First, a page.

Everyone Can Now Get Divorced

The approval of civil unions in Illinois is, in my opinion, long overdue. Perhaps it's a step toward same-sex marriage in Illinois, although I suspect we'll have a while to get familiar with civil unions first. So let's talk about civil unions and divorce.

When I heard the news, one question it raised was how these now-legal unions can be legally dissolved. Do you just cancel the union like a contract? Or go to court and file for divorce? Apparently it's the latter.

It's no secret that Illinois' civil union law will not create complete equality. For example, the state of Illinois can't bestow federal rights on same-sex couples (like the right to receive a partners' social security, or the right to file joint tax returns). However, it can bestow state rights, and when it comes to divorce (technically called dissolution), the law is pretty much the same.

If you read the civil union law, it doesn't even bother to spell out the rules and requirements for dissolving of civil unions; it simply points to the existing law on dissolving a marriage and says that it now applies to civil unions, as well.  

So as long as you have been an Illinois resident for 90 days, and have satisfied the requirement that you have lived separate and apart for a certain amount of time, you can file for dissolution of a civil union. Just like marriage, you file for dissolution in the county where either person lives, or where the civil union was entered. Same sex couples married in another state, or those who have a civil union in another state, are considered to have a civil union in Illinois and can get a dissolution here if the basic requirements are met.

Also, the Dissolution of Marriage Act says that no dissolution can be approved until court has considered child custody, support, spousal maintenance and property division. The new law says this rule applies to civil unions, as well.

So it looks like divorce court will take on civil unions in the same way it handles marriages. Although divorce court isn't the best place on earth (far from it), it provides structure for ending a relationship and has benefits like dividing joint property and looking out for the best interests of any children from the relationship. It's an important tool, and one that will be available for Illinois couples - gay or straight - who choose to enter a civil union.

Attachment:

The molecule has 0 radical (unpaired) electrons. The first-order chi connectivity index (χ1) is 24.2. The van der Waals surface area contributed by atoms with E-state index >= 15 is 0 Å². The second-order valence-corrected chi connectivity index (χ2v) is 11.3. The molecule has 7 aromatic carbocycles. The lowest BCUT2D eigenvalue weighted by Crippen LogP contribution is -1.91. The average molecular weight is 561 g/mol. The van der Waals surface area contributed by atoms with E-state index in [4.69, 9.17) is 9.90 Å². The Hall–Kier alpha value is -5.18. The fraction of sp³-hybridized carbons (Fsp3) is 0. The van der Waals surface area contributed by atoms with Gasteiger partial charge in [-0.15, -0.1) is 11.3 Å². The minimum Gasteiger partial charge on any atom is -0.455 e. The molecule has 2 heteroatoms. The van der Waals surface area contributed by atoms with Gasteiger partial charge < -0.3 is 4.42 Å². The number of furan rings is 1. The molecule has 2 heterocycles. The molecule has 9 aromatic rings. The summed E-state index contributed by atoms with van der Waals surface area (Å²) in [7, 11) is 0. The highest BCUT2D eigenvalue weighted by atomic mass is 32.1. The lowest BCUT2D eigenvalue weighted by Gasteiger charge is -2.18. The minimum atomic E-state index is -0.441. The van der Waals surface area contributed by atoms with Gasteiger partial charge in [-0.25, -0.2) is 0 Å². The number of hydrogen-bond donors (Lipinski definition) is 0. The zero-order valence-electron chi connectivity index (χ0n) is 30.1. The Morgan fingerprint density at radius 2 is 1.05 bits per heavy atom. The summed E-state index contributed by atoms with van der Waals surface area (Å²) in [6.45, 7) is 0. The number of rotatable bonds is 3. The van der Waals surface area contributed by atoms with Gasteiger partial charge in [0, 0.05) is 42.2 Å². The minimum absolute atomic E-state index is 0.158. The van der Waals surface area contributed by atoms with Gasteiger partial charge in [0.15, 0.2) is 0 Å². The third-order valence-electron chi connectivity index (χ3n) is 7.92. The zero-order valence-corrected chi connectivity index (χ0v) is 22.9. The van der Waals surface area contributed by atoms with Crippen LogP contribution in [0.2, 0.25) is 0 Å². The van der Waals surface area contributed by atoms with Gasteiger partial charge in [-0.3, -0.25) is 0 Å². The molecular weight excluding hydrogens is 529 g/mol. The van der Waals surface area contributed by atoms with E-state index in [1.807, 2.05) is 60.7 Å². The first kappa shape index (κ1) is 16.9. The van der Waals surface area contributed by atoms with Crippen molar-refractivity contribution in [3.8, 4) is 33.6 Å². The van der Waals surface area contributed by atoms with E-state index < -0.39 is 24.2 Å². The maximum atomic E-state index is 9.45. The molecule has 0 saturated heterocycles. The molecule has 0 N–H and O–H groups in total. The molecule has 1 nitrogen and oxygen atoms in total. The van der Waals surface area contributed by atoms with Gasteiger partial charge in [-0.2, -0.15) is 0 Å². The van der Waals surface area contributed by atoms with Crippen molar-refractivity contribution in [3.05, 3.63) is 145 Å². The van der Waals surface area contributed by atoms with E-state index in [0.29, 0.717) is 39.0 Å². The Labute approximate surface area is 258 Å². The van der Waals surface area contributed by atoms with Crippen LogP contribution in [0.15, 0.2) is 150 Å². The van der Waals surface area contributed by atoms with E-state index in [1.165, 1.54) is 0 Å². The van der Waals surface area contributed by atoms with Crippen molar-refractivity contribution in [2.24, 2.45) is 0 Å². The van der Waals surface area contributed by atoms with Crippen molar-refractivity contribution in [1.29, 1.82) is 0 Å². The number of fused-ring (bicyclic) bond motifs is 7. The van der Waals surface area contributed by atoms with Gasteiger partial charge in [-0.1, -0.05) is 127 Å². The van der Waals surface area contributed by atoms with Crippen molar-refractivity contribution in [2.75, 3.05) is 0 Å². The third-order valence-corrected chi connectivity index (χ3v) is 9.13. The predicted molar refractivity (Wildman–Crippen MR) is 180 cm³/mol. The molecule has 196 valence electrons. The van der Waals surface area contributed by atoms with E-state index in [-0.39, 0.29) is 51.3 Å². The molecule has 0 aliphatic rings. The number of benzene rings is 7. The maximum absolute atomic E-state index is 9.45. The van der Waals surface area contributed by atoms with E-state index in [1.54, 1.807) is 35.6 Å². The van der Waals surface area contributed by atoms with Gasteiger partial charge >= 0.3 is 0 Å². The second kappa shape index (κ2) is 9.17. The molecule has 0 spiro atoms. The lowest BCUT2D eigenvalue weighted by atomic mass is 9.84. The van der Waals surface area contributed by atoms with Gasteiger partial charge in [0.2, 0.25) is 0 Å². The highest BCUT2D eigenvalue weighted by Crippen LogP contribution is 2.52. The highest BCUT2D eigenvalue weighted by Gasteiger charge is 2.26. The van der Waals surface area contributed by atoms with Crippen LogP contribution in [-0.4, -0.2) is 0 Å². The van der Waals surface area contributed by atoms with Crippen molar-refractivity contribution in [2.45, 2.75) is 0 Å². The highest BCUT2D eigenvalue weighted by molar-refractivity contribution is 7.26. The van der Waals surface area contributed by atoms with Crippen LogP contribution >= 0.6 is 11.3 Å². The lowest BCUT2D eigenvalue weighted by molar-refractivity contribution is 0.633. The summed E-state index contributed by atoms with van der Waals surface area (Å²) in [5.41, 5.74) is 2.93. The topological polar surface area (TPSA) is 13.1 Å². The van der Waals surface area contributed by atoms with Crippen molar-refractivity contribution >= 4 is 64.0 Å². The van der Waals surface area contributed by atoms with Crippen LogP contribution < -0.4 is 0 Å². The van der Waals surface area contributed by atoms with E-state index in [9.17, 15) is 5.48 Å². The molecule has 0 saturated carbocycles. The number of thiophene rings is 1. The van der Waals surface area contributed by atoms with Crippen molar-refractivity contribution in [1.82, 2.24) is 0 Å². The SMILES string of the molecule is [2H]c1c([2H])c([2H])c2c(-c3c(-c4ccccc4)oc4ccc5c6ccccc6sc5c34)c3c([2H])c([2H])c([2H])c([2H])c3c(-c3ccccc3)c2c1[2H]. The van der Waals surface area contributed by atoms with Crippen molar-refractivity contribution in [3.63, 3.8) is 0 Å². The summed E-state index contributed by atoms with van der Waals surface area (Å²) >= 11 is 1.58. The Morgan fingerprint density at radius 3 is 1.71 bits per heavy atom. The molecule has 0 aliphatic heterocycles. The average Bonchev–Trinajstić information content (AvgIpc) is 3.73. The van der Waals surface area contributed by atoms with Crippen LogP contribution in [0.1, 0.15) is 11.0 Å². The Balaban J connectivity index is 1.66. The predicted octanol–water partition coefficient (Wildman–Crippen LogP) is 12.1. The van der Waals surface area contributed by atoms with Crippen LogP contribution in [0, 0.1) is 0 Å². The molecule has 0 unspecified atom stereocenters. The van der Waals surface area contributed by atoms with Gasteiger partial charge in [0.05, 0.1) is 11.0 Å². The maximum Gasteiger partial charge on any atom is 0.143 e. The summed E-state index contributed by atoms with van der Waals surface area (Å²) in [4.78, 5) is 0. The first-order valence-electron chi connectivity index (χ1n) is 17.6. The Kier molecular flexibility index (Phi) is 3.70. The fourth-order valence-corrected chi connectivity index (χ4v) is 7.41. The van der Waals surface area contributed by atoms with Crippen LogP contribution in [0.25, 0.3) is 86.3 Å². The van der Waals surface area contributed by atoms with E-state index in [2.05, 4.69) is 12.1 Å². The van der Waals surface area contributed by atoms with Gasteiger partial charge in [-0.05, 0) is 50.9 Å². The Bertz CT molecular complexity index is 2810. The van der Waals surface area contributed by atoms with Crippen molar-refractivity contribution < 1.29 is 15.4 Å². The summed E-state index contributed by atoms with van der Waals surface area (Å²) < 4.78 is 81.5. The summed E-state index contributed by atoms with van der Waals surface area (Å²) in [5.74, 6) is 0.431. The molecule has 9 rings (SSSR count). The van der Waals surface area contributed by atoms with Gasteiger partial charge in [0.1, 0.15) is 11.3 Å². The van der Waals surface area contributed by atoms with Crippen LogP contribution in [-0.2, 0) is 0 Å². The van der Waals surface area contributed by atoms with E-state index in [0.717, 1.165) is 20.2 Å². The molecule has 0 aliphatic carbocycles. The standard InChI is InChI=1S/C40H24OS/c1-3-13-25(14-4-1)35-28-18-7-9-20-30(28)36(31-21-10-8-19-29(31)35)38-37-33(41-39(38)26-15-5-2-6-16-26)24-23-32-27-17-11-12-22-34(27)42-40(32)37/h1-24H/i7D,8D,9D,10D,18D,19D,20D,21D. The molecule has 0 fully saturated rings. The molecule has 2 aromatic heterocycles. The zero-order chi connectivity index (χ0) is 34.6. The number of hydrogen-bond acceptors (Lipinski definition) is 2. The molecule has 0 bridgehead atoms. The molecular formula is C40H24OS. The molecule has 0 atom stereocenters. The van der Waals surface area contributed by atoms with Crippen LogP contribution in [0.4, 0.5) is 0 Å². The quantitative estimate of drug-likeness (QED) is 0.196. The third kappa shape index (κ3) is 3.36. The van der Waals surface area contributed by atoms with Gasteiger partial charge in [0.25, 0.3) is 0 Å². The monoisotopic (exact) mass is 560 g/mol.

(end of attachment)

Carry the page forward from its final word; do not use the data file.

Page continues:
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  • Roe Conn said this was the effect. I think he said it at about the time that the Mass. Supreme Judicial Court found the state constitutional right.

    The one thing I can say is whatever one's views of the merits, at least in Illinois it was done by the legislative process, and theoretically someone is accountable to the people. It was not imposed by judges who said (1) the state constitution requires it so good luck trying to get the constitution amended [Mass], or (2) I discovered a new 14th Amendment right, and no one has standing to appeal [Cal. fed. judge, although the 9th Circuit did hear something in the case]. One could add Iowa, at least for those who said "how dare you not vote to retain the judges?"

    So, the supposedly workers' compensation lawyer loss becomes the divorce lawyer's gain. I wonder what side Jeffery Leving takes.

  • I tend not to frown so much upon pragmatic "Vigilante" justices as much as some others do, but I agree with Jack's sentiment about the means that this was achieved. However, the way the Iowa judge retentions went down still angers me. The flood of out of state money from "Family PACs" that was used to ouster the justices is a pretty good manifestation of why most people do not believe in the all powerful legislative process.

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